Using the EVIDENCE, you can't be called anything except truthful.

Since: Dec 10

Brisbane, Australia

#97676 Jan 21, 2013
It’s Time for Good Australians to Condemn the SSAA
Posted on July 30, 2012 Share this... The Sporting Shooters Association of Australia (SSAA) has continually promoted gun
law policies that would make Australian society similar to the private gun
mayhem society called the USA. Gun Control Australia condemn’s these sickening
policies and the groups that hold on to them such as the SSAA. No organisation
in Australia is working harder to destroy our successful gun laws than the SSAA;
thus it has become an enormous danger to the future of our society. We call on
the Gillard government to break all ties with this ruthlessly selfish organisation
that has such close associations with America’s National Rifle Association
(NRA) and the international gun and ammunition trade.

A week ago major gun control groups in America released this statement concerning
the recent mass gun murder in Colorado.

Over 30 National, State, and Local Gun Violence Prevention Groups Issue Statement
on Colorado Mass Shooting

Washington, DC—Following today’s mass shooting at a Colorado movie theater leaving at least 12 dead and dozens wounded, national, state, and local gun violence prevention organizations (see list at bottom) issued the following joint statement:

“Our deepest sympathies go to all those affected by this terrible tragedy.

“Today’s mass shooting is the price paid in death, pain, and suffering by families and
communities for an out-of-control, militarized gun industry that prides itself
on selling increasingly lethal products to virtually anyone with little concern
for the inevitable tragedies that result. In America today—where virtually
anyone with a credit card and a grudge can outfit their own personal army—mass
shootings are as predictable as they are tragic. Just as predictably, those who
celebrate this lethal shift—the NRA and its gun industry partners—remain mute
when families and communities suffer the consequences. And when attention
fades, they’ll once again resume their lethal trade, unless we stand together
as Americans to stop them.

“Gun violence is preventable. It is long past time for policymakers at all levels to
act. Americans have a right to feel safe in their communities—in schools,
restaurants, movie theaters, and all public places. Using the cynical desires
of the gun lobby and firearms industry as an excuse for inaction is shameful.”

Brady Campaign to Prevent Gun Violence and its national network of chapters

Coalition to Stop Gun Violence

Law Center to Prevent Gun Violence

States United to Prevent Gun Violence

Violence Policy Center

Arizonans for Gun Safety

Women Against Gun Violence (California)

Ceasefire Maryland

Ceasefire New Jersey (a project of the Coalition for Peace Action)

Ceasefire Oregon

CeaseFirePA

Colorado Ceasefire

Connecticut Against Gun Violence Education Fund

Georgians for Gun Safety

GunFreeKids.org

Gun Violence Prevention Center of Utah

Hawaii Coalition to Prevent Gun Violence

Hoosiers Concerned About Gun Violence

Illinois Council Against Handgun Violence

Maine Citizens Against Handgun Violence

Stop Handgun Violence (Massachusetts)

Northland Brady Chapter (Minnesota)

Million Mom March, Richmond, VA chapter

New Yorkers Against Gun Violence

North Carolinians Against Gun Violence

Ohio Coalition Against Gun Violence

Lance Orchid, National Organizing Director, Gun Violence Prevention

ProgressNow Colorado

Protect Minnesota

Maria Roach, New Organizing Institute, Gun Violence Prevention Senior Fellow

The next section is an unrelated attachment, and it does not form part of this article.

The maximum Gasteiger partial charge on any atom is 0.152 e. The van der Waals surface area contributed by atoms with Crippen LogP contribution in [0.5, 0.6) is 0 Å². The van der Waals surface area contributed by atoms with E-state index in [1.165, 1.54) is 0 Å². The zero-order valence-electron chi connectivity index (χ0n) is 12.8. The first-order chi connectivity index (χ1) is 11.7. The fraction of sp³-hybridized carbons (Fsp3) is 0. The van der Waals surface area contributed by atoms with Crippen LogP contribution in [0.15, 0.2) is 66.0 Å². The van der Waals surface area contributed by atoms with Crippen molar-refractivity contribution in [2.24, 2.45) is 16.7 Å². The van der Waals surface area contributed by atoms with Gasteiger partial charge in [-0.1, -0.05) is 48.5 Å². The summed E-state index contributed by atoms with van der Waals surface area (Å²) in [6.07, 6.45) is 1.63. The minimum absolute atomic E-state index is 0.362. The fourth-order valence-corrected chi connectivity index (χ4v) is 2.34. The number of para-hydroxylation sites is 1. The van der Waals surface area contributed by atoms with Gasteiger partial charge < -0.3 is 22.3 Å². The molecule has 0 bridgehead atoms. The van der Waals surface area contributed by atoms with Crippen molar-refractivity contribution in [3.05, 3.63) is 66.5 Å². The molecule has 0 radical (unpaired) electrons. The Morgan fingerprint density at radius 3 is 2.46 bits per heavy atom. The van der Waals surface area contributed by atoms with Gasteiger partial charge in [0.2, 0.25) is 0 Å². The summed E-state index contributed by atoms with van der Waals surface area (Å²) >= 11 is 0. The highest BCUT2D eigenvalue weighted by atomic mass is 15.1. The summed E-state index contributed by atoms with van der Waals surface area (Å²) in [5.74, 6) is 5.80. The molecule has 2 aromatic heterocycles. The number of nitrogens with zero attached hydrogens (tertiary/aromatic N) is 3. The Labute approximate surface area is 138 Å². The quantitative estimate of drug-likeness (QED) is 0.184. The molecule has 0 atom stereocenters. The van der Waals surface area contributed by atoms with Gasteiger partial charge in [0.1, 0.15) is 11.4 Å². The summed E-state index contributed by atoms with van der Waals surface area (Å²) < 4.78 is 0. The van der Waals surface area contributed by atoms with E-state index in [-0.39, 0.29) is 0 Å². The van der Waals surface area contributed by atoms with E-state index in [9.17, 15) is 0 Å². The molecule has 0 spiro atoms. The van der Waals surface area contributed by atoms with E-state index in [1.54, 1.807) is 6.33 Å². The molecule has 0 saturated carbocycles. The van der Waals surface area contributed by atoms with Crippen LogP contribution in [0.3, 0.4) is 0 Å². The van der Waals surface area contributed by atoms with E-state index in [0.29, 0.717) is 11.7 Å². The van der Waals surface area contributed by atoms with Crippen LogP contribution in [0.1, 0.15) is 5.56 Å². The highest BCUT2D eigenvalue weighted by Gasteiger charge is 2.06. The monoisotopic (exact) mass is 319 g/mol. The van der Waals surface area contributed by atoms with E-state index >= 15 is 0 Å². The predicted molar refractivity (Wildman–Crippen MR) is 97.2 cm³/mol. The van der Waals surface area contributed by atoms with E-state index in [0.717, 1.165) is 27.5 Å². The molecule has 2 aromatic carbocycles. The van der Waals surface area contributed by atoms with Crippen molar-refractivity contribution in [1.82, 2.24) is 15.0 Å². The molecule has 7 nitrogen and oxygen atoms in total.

Virginia Center for Public Safety

Washington CeaseFire

Wisconsin Anti-Violence Educational Fund

Gun Control Australia praises these organisations that seek to protect American people from the pro-violence policies of that country’s shooting groups.
boo

Moscow, Russia

#97677 Jan 21, 2013
What is the first thing you think of when you think "Duck"? Is it Donald or Daffy Duck, or the "Rubber Duckie" song from Sesame Street, or perhaps visiting a duck pond and feeding them bread? Ducks have been ingrained into our childhood memories yet not many people would consider having a duck as a pet. However, ducks are incredibly loyal, friendly and amusing animals to own.

Ducks are very social animals and unless you are able to dedicate all your daylight hours to entertaining your new friend, it is recommended to have two or more. If you raise ducklings they are likely to "imprint" on you and they will come to identify you as their mummy and themselves as humans. They will follow you around and rely on you to teach them what they need to know.

Ducks and ducklings are available for around $15-$20 each at pet shops or from breeders. You should never take a duck from the wild as they are not bred to be pets.


While ducks are hardy animals and are very easy to care for, there are a few things you need to know to keep your pets happy and healthy.

Housing

Ducks may be waterproof, but they do need some protection from the elements or they are prone to heat stroke or pneumonia. A small shed, large enclosed aviary or dog house are great pre-made options for shelter, or you can build your own.
boo

Moscow, Russia

#97678 Jan 21, 2013
Ducks will eat almost anything they can get their beaks on. A healthy diet for a duck should be balanced and rich in nutrients and protein, much like a human diet. You now have a disposal system for all your dinner scraps. Ducks will graze throughout the day so if you have grass that they can roam on, you may find you won't have to mow anymore.
boo

Moscow, Russia

#97679 Jan 21, 2013
Laying ducks need a diet higher in protein than drakes, so feeding the little lady mashed boiled eggs with the shells crushed up (their own eggs are fine, too), baked beans or meat scraps will keep her laying more frequently and her eggs will be better quality. Layer pellets or most wild bird mixes will stop her going hungry.

Ducklings also need high protein but are unable to digest meat or anything large, so cans of dog or cat food are a good option, or if you have a livestock or poultry supplier nearby, chicken starter or crumbles is a cheaper alternative. On cold days you may want to tempt your babies with some thick porridge made with water.